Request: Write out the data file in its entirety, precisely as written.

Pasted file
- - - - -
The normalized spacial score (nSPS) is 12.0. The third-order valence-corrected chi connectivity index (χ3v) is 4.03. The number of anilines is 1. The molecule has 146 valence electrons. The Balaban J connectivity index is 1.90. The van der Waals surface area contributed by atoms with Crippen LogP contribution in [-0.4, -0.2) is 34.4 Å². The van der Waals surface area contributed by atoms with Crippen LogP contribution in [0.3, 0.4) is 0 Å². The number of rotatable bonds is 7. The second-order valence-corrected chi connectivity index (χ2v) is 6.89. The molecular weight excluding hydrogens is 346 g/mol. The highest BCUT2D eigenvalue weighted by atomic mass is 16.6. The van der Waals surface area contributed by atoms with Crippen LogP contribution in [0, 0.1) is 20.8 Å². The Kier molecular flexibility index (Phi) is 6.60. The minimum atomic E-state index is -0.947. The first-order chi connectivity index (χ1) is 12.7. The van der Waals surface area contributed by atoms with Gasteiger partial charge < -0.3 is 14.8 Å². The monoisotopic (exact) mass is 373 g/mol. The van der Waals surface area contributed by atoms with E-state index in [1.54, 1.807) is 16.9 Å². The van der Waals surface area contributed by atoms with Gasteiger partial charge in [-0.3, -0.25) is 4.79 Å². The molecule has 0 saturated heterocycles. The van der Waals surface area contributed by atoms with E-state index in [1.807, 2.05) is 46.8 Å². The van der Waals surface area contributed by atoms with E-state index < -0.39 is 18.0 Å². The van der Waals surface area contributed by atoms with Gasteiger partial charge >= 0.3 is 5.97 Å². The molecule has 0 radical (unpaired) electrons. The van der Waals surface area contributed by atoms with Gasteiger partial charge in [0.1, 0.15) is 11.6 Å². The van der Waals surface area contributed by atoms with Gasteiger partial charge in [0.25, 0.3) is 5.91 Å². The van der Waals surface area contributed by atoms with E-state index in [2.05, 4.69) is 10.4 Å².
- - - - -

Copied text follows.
The normalized spacial score (nSPS) is 12.0. The third-order valence-corrected chi connectivity index (χ3v) is 4.03. The number of anilines is 1. The molecule has 146 valence electrons. The Balaban J connectivity index is 1.90. The van der Waals surface area contributed by atoms with Crippen LogP contribution in [-0.4, -0.2) is 34.4 Å². The van der Waals surface area contributed by atoms with Crippen LogP contribution in [0.3, 0.4) is 0 Å². The number of rotatable bonds is 7. The second-order valence-corrected chi connectivity index (χ2v) is 6.89. The molecular weight excluding hydrogens is 346 g/mol. The highest BCUT2D eigenvalue weighted by atomic mass is 16.6. The van der Waals surface area contributed by atoms with Crippen LogP contribution in [0, 0.1) is 20.8 Å². The Kier molecular flexibility index (Phi) is 6.60. The minimum atomic E-state index is -0.947. The first-order chi connectivity index (χ1) is 12.7. The van der Waals surface area contributed by atoms with Gasteiger partial charge < -0.3 is 14.8 Å². The monoisotopic (exact) mass is 373 g/mol. The van der Waals surface area contributed by atoms with E-state index in [1.54, 1.807) is 16.9 Å². The van der Waals surface area contributed by atoms with Gasteiger partial charge in [-0.3, -0.25) is 4.79 Å². The molecule has 0 saturated heterocycles. The van der Waals surface area contributed by atoms with E-state index in [1.807, 2.05) is 46.8 Å². The van der Waals surface area contributed by atoms with E-state index < -0.39 is 18.0 Å². The van der Waals surface area contributed by atoms with Gasteiger partial charge >= 0.3 is 5.97 Å². The molecule has 0 radical (unpaired) electrons. The van der Waals surface area contributed by atoms with Gasteiger partial charge in [0.1, 0.15) is 11.6 Å². The van der Waals surface area contributed by atoms with Gasteiger partial charge in [0.25, 0.3) is 5.91 Å². The van der Waals surface area contributed by atoms with E-state index in [2.05, 4.69) is 10.4 Å².